But there is a bright spot, and I recommend that everyone take the small detour–70 miles off of I-10, which is nothing “out there”–to visit Marfa, Texas. Those in the arts have heard about Marfa for years; I had always wanted to visit, so took this opportunity to get there at last. I can honestly say that this cow town-cum-serious artist community is one of the only places in the world that I can consider unique.  The minimalist artist Donald Judd discovered the town in the 1970s, and set up a foundation to exhibit his and fellow artists’ works and to support further artistic thinking and creating. As Wikipedia describes his Chinati Foundation (named for the nearby Chinati mountain range), “[t]he emphasis is on works in which art and the surrounding landscape are inextricably linked.”

We were enchanted with the whole scene in town. As an important rail head for West Texas from the 1880s, Marfa already had enough infrastructure to support a community, but was remote and open enough that artists could find lots of spaces in which to work and exhibit. What is so remarkable is that the place has not been turned into a kitschified tourist trap, but offers serious galleries and extremely high-end artistic products. Even the coffee shops are indicative of its melding of small Western town and contemporary artistic lifestyle: located in old cattle auction buildings, one cafe serves things like turmeric and chai, or almond butter and honey on homemade spelt bread. Not your usual good ol’boy breakfast!  That same cafe had for sale artistic candles for $20, and a divine made-in-town perfume costing $78 for a tiny bottle! Again, not the kind of stuff one usually finds in Western towns.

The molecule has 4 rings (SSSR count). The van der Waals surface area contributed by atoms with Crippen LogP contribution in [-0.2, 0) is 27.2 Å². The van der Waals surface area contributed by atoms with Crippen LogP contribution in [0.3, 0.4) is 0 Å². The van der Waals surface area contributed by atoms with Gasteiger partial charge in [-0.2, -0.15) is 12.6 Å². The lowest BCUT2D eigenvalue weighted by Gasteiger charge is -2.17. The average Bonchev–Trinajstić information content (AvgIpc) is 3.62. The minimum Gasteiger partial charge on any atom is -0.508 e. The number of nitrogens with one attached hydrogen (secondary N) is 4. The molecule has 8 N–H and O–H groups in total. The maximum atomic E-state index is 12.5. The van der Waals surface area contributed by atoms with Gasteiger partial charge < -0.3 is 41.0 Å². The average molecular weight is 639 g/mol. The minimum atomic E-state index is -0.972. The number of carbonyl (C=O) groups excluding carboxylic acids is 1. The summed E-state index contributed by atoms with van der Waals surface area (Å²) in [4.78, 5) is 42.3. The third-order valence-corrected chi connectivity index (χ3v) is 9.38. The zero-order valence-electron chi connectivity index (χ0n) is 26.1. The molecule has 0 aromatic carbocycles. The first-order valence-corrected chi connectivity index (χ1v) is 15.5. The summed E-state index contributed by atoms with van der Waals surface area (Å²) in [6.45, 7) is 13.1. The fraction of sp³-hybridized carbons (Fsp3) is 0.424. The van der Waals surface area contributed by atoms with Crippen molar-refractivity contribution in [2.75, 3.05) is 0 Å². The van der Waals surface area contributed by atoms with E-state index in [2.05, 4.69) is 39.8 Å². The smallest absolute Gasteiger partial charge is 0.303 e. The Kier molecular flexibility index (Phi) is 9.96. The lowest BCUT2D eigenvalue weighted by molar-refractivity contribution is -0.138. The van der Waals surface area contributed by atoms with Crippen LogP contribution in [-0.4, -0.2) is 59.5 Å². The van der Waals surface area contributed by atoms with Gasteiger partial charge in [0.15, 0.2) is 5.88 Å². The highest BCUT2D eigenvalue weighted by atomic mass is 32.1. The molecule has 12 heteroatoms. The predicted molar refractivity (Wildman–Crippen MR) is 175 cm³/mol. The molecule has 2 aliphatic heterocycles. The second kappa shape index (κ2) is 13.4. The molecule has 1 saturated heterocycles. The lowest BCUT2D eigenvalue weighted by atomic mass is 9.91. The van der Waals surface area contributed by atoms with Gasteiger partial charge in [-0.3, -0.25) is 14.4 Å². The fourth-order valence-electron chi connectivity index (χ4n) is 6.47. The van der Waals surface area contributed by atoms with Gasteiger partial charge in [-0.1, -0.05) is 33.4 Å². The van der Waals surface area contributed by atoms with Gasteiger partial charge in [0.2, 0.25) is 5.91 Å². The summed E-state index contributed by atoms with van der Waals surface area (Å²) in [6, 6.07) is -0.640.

And finally, there was the Chinati Foundation itself. The collections were not open when we were there, and usually are open by appointment only through the Judd Foundation offices in town. But Robert Irwin’s garden in the middle of the buildings can be experienced every day. Beautifully meditative, I could have sat there for hours, with only the sound of the rustling grasses and the huge sky overhead.

Worth the immense drive to get there, and inspiring a more perceptive appreciation of the stark beauty of these open spaces.

Finally: we even had a wonderful Marfa cat experience: a beautiful little female, either pregnant or just fat, followed us all the way down the town’s main street!

Now we have to make the journey again, going back the other way. This time, we’ll stop in Alpine, a less artsy community about 40 miles from Marfa. And then, it’s full-on desert until home.




2 Dec



Usually I start this Christmas letter on Black Friday, but this year we were then in San Francisco, so am only beginning to write today, December 4. Still, since I send most of these greetings by email, I still have lots of time to wish you all holiday cheer.